Nationals' Fortunes Change Quickly

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By Barry Svrluga
Washington Post Staff Writer
Monday, April 24, 2006

Gary Majewski was pumping fastballs to Wilson Betemit, pitches popping up at 93 and 94 mph on the scoreboard at RFK Stadium. It is, by all accounts, his best pitch, a sinking fastball that stays down and away from a left-handed hitter. From the dugout, though, Washington Nationals Manager Frank Robinson worried. His team led by a run. It was the top of the eighth, and Betemit's Atlanta Braves had men on first and third with one out.

Robinson had one thought: Too many fastballs.

"He's out there just throwing," Robinson said. "He's not pitching. He thinks harder is better. It's not."

In this case, it wasn't. Majewski served Betemit a 1-2 fastball that missed its intended location, Majewski estimated, "by a couple feet." Betemit, a backup infielder, deposited it over the wall in right-center, the three-run homer that lifted the Braves to a 3-1 victory in front of the smallest announced crowd to see the Nationals at RFK in their two seasons here -- 21,569.

"He's expecting a fastball," Majewski said. "I threw one too many fastballs, but that's my strength. I got to stick with it."

The homer overshadowed other developments last night, some positive, some not so much. Start with Tony Armas Jr., the beleaguered right-hander who might now be coming back to the form that, early in 2003, made him seem like he might be a consistent winner. Two shoulder surgeries later, Armas had a performance that Robinson called "very encouraging," throwing 6 1/3 innings of three-hit, no-run ball against the Braves, lowering his ERA to 2.70 in four starts.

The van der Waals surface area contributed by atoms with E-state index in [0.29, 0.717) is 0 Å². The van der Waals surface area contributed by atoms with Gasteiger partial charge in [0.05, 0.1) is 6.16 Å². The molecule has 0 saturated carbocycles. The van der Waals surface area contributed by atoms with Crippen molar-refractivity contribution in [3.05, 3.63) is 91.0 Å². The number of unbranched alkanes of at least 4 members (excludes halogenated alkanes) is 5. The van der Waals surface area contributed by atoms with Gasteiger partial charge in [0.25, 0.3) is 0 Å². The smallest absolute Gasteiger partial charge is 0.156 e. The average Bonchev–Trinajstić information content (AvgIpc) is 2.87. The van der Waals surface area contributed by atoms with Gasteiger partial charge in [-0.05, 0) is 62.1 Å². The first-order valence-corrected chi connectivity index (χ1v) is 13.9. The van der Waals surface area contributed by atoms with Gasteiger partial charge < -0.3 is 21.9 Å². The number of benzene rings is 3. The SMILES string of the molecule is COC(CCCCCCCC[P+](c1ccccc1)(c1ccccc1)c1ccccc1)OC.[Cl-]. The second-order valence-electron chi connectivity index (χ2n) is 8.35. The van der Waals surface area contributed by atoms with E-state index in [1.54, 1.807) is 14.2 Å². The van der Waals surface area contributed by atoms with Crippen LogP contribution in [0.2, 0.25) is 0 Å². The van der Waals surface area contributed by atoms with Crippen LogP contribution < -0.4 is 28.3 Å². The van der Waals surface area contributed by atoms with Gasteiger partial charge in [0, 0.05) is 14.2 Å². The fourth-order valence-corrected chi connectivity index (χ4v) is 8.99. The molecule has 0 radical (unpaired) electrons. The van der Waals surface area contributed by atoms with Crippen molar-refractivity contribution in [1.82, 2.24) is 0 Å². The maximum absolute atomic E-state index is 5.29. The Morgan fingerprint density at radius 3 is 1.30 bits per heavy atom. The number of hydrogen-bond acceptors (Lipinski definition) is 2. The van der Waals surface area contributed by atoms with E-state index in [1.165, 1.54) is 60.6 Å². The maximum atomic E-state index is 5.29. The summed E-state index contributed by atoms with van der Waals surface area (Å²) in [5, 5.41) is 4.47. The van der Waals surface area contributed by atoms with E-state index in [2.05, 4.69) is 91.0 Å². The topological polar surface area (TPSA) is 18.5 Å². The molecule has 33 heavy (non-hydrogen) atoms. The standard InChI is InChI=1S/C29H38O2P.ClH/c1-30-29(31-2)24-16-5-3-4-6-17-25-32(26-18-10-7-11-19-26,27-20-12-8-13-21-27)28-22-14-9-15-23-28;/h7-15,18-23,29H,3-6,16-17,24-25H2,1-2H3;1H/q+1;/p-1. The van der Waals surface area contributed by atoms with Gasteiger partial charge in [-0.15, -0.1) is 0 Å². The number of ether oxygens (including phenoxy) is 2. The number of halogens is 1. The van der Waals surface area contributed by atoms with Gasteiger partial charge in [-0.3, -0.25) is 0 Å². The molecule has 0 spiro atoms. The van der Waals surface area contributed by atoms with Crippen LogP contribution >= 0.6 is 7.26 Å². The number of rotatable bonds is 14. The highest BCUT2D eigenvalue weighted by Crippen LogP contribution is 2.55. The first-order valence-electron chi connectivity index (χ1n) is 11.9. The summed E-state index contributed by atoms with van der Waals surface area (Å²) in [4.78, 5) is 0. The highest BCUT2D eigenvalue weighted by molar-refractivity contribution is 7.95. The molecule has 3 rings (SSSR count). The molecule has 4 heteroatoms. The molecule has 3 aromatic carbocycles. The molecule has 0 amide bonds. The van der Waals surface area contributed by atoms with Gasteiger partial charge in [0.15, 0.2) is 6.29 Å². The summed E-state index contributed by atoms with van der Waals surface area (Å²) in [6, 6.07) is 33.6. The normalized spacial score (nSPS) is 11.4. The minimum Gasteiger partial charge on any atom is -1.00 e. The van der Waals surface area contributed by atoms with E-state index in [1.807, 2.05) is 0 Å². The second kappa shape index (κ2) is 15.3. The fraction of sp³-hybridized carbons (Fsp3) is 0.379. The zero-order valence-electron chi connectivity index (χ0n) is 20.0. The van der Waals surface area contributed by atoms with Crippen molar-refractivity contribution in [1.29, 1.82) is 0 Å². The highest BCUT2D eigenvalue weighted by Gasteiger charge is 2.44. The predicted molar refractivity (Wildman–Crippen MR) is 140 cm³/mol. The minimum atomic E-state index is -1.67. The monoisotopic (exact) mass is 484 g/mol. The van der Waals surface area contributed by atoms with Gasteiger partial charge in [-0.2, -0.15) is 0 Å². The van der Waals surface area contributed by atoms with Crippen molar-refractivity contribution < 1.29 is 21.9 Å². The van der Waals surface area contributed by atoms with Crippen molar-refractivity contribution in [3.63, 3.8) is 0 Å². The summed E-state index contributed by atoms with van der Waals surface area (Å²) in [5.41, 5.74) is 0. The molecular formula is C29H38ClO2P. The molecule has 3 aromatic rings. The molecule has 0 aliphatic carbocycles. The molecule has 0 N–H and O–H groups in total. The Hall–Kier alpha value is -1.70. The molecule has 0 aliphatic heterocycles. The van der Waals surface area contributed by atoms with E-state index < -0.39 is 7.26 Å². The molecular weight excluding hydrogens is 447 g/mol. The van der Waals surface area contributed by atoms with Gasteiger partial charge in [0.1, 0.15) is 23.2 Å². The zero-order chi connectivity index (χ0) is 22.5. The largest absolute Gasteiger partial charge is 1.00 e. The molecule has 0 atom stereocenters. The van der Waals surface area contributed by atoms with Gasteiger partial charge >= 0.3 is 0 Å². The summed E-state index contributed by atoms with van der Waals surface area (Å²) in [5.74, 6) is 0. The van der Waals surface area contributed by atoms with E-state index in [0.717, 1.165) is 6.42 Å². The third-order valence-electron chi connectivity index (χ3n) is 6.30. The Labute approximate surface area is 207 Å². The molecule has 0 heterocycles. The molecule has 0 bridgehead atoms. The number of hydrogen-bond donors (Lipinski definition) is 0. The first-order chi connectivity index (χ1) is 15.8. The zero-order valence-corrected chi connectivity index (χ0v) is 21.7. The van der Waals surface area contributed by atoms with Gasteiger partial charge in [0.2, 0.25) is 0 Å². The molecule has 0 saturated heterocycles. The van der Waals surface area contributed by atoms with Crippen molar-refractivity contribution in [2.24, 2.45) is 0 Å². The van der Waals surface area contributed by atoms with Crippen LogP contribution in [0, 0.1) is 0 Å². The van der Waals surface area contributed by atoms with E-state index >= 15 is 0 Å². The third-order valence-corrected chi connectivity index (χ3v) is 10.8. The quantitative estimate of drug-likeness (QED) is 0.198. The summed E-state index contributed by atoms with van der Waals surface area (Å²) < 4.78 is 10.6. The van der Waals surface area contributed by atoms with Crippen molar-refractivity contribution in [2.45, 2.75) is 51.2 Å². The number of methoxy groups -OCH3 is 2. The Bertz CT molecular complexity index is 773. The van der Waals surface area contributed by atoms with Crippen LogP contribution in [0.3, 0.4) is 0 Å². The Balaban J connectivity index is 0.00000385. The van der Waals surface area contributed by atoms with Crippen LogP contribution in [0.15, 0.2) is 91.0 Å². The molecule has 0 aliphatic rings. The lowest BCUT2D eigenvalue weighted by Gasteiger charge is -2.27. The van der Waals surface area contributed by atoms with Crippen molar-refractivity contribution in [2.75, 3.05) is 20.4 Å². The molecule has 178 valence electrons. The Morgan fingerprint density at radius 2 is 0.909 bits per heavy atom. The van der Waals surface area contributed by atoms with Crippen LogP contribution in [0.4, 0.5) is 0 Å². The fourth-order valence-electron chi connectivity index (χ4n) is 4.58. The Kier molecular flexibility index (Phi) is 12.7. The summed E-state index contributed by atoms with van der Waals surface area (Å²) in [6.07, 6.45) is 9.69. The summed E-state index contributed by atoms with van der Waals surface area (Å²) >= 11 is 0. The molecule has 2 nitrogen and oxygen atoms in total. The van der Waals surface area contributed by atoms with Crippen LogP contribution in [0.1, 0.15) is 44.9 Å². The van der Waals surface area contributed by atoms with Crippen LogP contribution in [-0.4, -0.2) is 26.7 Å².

Armas, though, said he is beyond the point where he is happy just to survive, to feel no pain in the shoulder that was last repaired in September.

"I want to get results," he said, "instead of [saying], 'I felt good today.' "

Had the Nationals managed a clutch hit -- other than Jose Guillen's two-out, RBI double in the first -- Armas might have had the desired result. There were two key at-bats that might have broken the game open, and catcher Brian Schneider had the first -- bases loaded, one out in the fourth against Braves starter John Thomson.

"You want to get that hit," Schneider said. "You want to be the man. You want to drive in the runs for your team."

Schneider didn't, bouncing into a double play that ended the threat and the inning. In the fifth, Ryan Zimmerman came to the plate with two outs and the bases juiced again, but he took strike three from Thomson, and the Nationals' lead remained tenuous at 1-0.

That's how it remained after Armas left the game to cheers, after Mike Stanton relieved him and waited out a delay so workers could remove a clever prep school banner that somehow showed up on the wall in center -- "Go Gonzaga. Beat St. John's." And it's exactly how it remained when Majewski, one of the Nationals' most reliable relievers in 2005, entered to pitch the eighth.


CONTINUED     1        >

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